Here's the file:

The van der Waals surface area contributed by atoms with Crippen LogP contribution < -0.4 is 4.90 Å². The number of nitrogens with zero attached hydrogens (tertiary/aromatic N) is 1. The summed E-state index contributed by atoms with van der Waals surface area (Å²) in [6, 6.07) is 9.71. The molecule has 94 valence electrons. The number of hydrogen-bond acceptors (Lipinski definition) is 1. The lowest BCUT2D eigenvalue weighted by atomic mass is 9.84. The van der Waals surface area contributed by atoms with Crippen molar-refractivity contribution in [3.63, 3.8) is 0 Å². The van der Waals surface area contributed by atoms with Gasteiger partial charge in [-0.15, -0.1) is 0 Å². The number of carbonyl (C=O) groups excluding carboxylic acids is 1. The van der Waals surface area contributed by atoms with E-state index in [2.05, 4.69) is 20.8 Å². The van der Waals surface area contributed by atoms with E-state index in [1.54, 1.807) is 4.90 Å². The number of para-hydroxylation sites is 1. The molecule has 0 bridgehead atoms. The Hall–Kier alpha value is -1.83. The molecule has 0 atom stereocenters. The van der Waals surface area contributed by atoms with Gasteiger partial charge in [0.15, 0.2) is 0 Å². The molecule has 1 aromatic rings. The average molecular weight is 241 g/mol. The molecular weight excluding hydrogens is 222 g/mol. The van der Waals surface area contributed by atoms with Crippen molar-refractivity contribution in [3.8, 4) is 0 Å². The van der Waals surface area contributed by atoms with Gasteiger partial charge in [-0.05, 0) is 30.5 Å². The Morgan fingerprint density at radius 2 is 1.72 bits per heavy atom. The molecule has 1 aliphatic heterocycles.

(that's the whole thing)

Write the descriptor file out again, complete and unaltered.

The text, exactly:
The van der Waals surface area contributed by atoms with Crippen LogP contribution < -0.4 is 4.90 Å². The number of nitrogens with zero attached hydrogens (tertiary/aromatic N) is 1. The summed E-state index contributed by atoms with van der Waals surface area (Å²) in [6, 6.07) is 9.71. The molecule has 94 valence electrons. The number of hydrogen-bond acceptors (Lipinski definition) is 1. The lowest BCUT2D eigenvalue weighted by atomic mass is 9.84. The van der Waals surface area contributed by atoms with Crippen molar-refractivity contribution in [3.63, 3.8) is 0 Å². The van der Waals surface area contributed by atoms with Gasteiger partial charge in [-0.15, -0.1) is 0 Å². The number of carbonyl (C=O) groups excluding carboxylic acids is 1. The van der Waals surface area contributed by atoms with E-state index in [2.05, 4.69) is 20.8 Å². The van der Waals surface area contributed by atoms with E-state index in [1.54, 1.807) is 4.90 Å². The number of para-hydroxylation sites is 1. The molecule has 0 bridgehead atoms. The Hall–Kier alpha value is -1.83. The molecule has 0 atom stereocenters. The van der Waals surface area contributed by atoms with Gasteiger partial charge in [0.15, 0.2) is 0 Å². The molecule has 1 aromatic rings. The average molecular weight is 241 g/mol. The molecular weight excluding hydrogens is 222 g/mol. The van der Waals surface area contributed by atoms with Crippen molar-refractivity contribution in [3.8, 4) is 0 Å². The van der Waals surface area contributed by atoms with Gasteiger partial charge in [-0.05, 0) is 30.5 Å². The Morgan fingerprint density at radius 2 is 1.72 bits per heavy atom. The molecule has 1 aliphatic heterocycles.